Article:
With the industry set to remain saddled with a negative outlook for the foreseeable future, Nigel Allen assesses the reinsurance sector from the perspective of the rating agencies.
In the introduction to Standard & Poor's recent report, Global Reinsurance: Calmer waters ahead?, credit analyst Stephen Searby writes: "2002 has been described by some as the reinsurance industry's own `perfect storm' with its combination of significant adverse reserve development and the meltdown of the capital markets." Despite first half 2003 results recording substantial improvements across the board in terms of profitability, with rating agency Fitch reporting a 37% year-on-year increase in net premiums underwritten and a rise in earned premiums of some 25% based on the results of 25 leading reinsurers, it is clear that the industry still remains a risky prospect.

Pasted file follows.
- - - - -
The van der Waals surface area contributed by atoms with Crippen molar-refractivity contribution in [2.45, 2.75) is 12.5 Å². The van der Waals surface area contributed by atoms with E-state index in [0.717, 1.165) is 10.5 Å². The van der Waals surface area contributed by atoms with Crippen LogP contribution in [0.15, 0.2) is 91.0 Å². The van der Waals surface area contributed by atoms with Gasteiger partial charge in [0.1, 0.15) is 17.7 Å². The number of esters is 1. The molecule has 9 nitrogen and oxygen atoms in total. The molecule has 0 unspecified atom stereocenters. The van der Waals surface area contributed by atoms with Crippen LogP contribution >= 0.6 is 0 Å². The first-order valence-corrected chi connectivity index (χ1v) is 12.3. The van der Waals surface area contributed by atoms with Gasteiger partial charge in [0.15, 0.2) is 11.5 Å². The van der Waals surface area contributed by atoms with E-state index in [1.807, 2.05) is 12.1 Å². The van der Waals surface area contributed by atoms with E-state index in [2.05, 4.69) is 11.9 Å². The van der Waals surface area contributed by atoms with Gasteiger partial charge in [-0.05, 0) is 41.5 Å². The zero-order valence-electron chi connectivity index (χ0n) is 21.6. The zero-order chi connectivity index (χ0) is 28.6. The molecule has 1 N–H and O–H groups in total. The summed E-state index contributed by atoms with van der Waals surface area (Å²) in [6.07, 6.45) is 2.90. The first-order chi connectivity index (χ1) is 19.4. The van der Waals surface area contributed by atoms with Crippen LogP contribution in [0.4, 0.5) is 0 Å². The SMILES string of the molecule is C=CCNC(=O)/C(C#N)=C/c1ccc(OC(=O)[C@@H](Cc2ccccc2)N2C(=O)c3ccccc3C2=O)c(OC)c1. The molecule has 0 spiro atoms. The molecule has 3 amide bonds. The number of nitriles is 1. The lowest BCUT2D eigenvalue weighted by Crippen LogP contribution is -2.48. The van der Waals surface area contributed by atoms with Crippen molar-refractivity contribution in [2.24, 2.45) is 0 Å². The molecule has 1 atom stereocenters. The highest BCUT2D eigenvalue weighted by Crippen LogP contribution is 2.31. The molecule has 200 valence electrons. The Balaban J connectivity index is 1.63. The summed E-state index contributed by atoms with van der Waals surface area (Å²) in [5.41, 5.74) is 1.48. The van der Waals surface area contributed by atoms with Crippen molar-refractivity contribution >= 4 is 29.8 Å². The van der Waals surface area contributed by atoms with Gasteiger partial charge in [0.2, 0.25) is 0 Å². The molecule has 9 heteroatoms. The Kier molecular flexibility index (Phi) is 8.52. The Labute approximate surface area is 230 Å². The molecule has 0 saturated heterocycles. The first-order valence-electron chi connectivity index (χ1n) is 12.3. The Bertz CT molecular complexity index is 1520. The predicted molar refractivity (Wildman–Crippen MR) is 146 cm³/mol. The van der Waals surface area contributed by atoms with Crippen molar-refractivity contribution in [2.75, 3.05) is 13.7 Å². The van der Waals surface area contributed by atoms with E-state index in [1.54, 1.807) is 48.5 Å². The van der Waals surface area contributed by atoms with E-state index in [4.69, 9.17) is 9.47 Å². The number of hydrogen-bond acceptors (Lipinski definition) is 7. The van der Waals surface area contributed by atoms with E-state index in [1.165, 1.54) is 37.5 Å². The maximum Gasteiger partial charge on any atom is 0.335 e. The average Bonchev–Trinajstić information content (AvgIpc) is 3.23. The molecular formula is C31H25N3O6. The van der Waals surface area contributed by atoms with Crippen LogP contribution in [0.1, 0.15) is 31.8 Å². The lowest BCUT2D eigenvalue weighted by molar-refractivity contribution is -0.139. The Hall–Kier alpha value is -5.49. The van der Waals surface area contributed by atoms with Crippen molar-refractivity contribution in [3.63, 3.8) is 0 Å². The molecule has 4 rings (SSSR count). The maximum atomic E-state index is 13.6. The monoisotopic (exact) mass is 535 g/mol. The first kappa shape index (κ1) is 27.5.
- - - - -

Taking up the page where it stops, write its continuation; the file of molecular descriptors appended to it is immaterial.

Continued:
The slew of recent downgrades by all of the major rating agencies has been well documented, and it is of little surprise that the `AAA' rated reinsurer should be teetering on the brink of extinction. Standard and Poor's (S&P) rates only Berkshire Hathaway's reinsurance operation `AAA' due to its explicit external support, in common with fellow rater Moody's, while Fitch bestows the triple `A' accolade on Berkshire's General Re and National Indemnity. However, it would appear that the downgrading blitzkrieg which the agencies have launched on the sector during the last twelve months is beginning to run its course. "The shock downgrades, driven by shock results, are predominantly over," confirmed Mark Hewlett, Managing Director for European Insurance at Moody's Investor Services in London. "What you are seeing now is a potential for further downgrades. However, it should not be anywhere near the same magnitude as we have seen in the last twelve months."